LYRIC O’ THE DAY:
Will you be my, be my beloved?
Will you help, help me to get through?
Will you be my, be my destruction?
Will you help, help me to be through?
--Ever and A Day, A.F.I.
I’m feeling a bit sentimental, so this Sunday’s Mythbusters is going to veer into the realm of symbolism and folklore, another of my favorite topics. You see, the Hubs and I celebrated 9 years together, and as I looked at the band of gold on my hand, I just had to wonder . . . is there magic in this ring on my finger?
Rings have been symbols imbued with significance and power since ancient times, although their meanings have not always been what Tiffany & Co. would have you believe.
The ring is viewed as a symbol of eternity--something with no beginning and no end, no direction and no break. It encompasses all space and time. Some of the first ornamental rings mimicked a serpent eating its tail. The consumption and rebirth of the figure was felt to represent the cyclical nature of life.
A ring could give the wearer various strengths--from invisibility to immortality. Magical rings are part of several cultures--Odin wore an arm ring that regenerated itself. King Solomon had a ring that gave him power over demons and animals. Literature also celebrates the mystique of the ring. Merlin was the victim of a ring that carried a love spell. And who can forget the bauble that put Middle Earth back on the map, J.R.R. Tolkein’s The One Ring.
|Gratuitous picture of Viggo Mortensen.|
The first rings were documented in ancient Egyptian hieroglyphs and probably evolved from the use of official seals, i.e. signet rings. In other parts of the ancient world, rings were worn by Celtic tribes and fashioned of iron or stone. In their myths, it was believed that rings anchored the soul in the body and prevented demons from entering.
The Greeks and Romans initially shared this not-so-romantic view of the ring. Although they were given during marriage, in most cases they symbolized the groom’s financial commitment to the bride--and the bride's duty and subservience to the groom. The ring was simply a symbol of being bound and was probably connected to the story of Prometheus. Prometheus, of foie gras fame, was forced to wear a link of his chain as a ring to serve as a reminder of being bound to the rock and “owing” the Gods.
|Prometheus at Rockefeller Center|
Later in the Roman Empire, rings were used to designate social classes. It is not until the 2nd century that the Roman comedic poet Plautus finally documents the ring as a symbol of love. Unfortunately, Hannibal misses the romance memo and uses his ring to poison himself to escape capture by the Romans after the second Punic War.
|I have a poison ring that looks like this. For those Lucrezia Borgia days.|
Christians started using plain gold rings in their wedding ceremonies in the 8th century, which was around the time clerical rings were appearing as well. Diamonds did not become a girl’s best friend until 1477, when Emperor Maximillian I gave the first known diamond engagement ring to Mary of Burgundy. Interestingly, rings for husbands didn’t gain popularity until post-WWII when marketing efforts placed value on celebrating marriage. Only 15% of pre-Depression era marriages were a double ring ceremony.
In the past, the placement of the ring was probably more important than its appearance.
The issue of left versus right hand was derived from ancient Egyptians’ belief that a vein ran from the ring finger of the left hand straight to the heart--the vena amoris. However, in some places in the Ukraine and Germany, the right hand is the proper hand for a marriage ring--they were a little less creative about the anatomy of the human body than the Egyptians. In symbolic terms, the left hand is often viewed as the receptive hand--it receives energy and gathers information in a subconscious fashion. The right hand is the active hand--it gives energy and is a symbol of awareness. Depending on what the wearer desires to achieve with their ring, either hand may be appropriate.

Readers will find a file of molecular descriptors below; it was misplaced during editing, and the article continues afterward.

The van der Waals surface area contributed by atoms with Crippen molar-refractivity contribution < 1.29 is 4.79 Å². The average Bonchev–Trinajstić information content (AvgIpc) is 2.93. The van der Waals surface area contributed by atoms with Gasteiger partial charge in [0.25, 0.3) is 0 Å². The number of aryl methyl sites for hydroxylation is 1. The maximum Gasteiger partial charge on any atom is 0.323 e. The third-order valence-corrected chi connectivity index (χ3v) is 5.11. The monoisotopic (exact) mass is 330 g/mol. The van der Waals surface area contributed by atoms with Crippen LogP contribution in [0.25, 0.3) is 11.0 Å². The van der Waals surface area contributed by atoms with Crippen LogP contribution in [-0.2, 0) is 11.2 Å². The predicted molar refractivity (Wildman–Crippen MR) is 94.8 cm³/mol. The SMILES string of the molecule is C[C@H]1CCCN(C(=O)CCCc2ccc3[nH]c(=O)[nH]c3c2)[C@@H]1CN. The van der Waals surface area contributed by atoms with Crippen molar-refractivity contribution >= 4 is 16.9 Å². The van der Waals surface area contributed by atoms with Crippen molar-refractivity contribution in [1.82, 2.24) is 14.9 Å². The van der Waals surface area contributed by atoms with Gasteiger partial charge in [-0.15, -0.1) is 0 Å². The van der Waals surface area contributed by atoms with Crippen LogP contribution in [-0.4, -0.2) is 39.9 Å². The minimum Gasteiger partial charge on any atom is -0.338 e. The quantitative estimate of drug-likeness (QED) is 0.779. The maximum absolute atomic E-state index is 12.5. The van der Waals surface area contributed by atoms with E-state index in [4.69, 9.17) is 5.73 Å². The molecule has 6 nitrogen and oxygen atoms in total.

During the Renaissance, a person might wear a ring to announce their occupation or place in life. Thumb was for medical practioners, index was a merchant or salesman, middle was for a fool (I’m thinking not too many middle finger ring wearers back then), third was for the student, and the pinky was for lovers.
|He may be a fool, but|
he can walk in the daylight with that ring
Because of its roots in pagan and ornamental usage, some Puritans believed that wedding rings should be forbidden, citing Biblical admonitions against wearing gold or pearls or costly attire. In an effort to make the ring seem a bit more Christian, The Book of Common Prayer in the 1500s declared that the thumb, index and middle finger represented the Father, Son, and Holy Ghost. The next finger was designated okay for use by humanity.
For those unhitched, each finger can symbolize and/or help emphasize certain qualities. The thumb represents self-assertion and power of will. The index finger, or the Jupiter finger, represents leadership abilities, ambition, and self confidence. Saturn is the middle finger and channels a person’s sense of law and justice. It forces introspection and self analysis. Apollo is the ring finger and represents love of beauty, creativity and expression of self. The little finger is Mercury, and speaks of intuition and communication, especially if used in manipulation. Now I understand the roots behind the mafioso pinky ring.
|Tony Soprano rocks the pinky ring.|
Some of my favorite rings have nothing to do with precious metals. Since I have mad love for anything paranormal, the ring of salt as popularized by Supernatural is always a good one.
I’m also a fan of fairy rings.
|Circle of mushrooms called a fairy ring.|
And onion rings.
And salt rings of all kinds.
So after all of this, is there magic in a ring? I think after nine years I can honestly say . . . yes.